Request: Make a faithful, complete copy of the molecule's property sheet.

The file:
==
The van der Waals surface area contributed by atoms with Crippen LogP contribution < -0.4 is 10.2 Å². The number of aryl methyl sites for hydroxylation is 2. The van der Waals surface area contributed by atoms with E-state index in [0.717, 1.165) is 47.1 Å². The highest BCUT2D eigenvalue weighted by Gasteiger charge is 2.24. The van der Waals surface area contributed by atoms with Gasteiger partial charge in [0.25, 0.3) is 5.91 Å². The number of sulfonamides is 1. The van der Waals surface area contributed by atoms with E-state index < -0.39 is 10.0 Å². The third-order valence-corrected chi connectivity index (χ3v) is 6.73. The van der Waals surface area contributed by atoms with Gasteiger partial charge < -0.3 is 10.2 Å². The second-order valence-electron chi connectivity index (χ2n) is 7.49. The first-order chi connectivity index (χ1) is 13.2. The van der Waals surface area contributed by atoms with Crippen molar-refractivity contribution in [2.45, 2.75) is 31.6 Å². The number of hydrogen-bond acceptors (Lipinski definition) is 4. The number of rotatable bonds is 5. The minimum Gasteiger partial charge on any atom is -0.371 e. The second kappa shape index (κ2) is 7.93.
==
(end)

The van der Waals surface area contributed by atoms with Crippen LogP contribution < -0.4 is 10.2 Å². The number of aryl methyl sites for hydroxylation is 2. The van der Waals surface area contributed by atoms with E-state index in [0.717, 1.165) is 47.1 Å². The highest BCUT2D eigenvalue weighted by Gasteiger charge is 2.24. The van der Waals surface area contributed by atoms with Gasteiger partial charge in [0.25, 0.3) is 5.91 Å². The number of sulfonamides is 1. The van der Waals surface area contributed by atoms with E-state index < -0.39 is 10.0 Å². The third-order valence-corrected chi connectivity index (χ3v) is 6.73. The van der Waals surface area contributed by atoms with Gasteiger partial charge < -0.3 is 10.2 Å². The second-order valence-electron chi connectivity index (χ2n) is 7.49. The first-order chi connectivity index (χ1) is 13.2. The van der Waals surface area contributed by atoms with Crippen molar-refractivity contribution in [2.45, 2.75) is 31.6 Å². The number of hydrogen-bond acceptors (Lipinski definition) is 4. The number of rotatable bonds is 5. The minimum Gasteiger partial charge on any atom is -0.371 e. The second kappa shape index (κ2) is 7.93.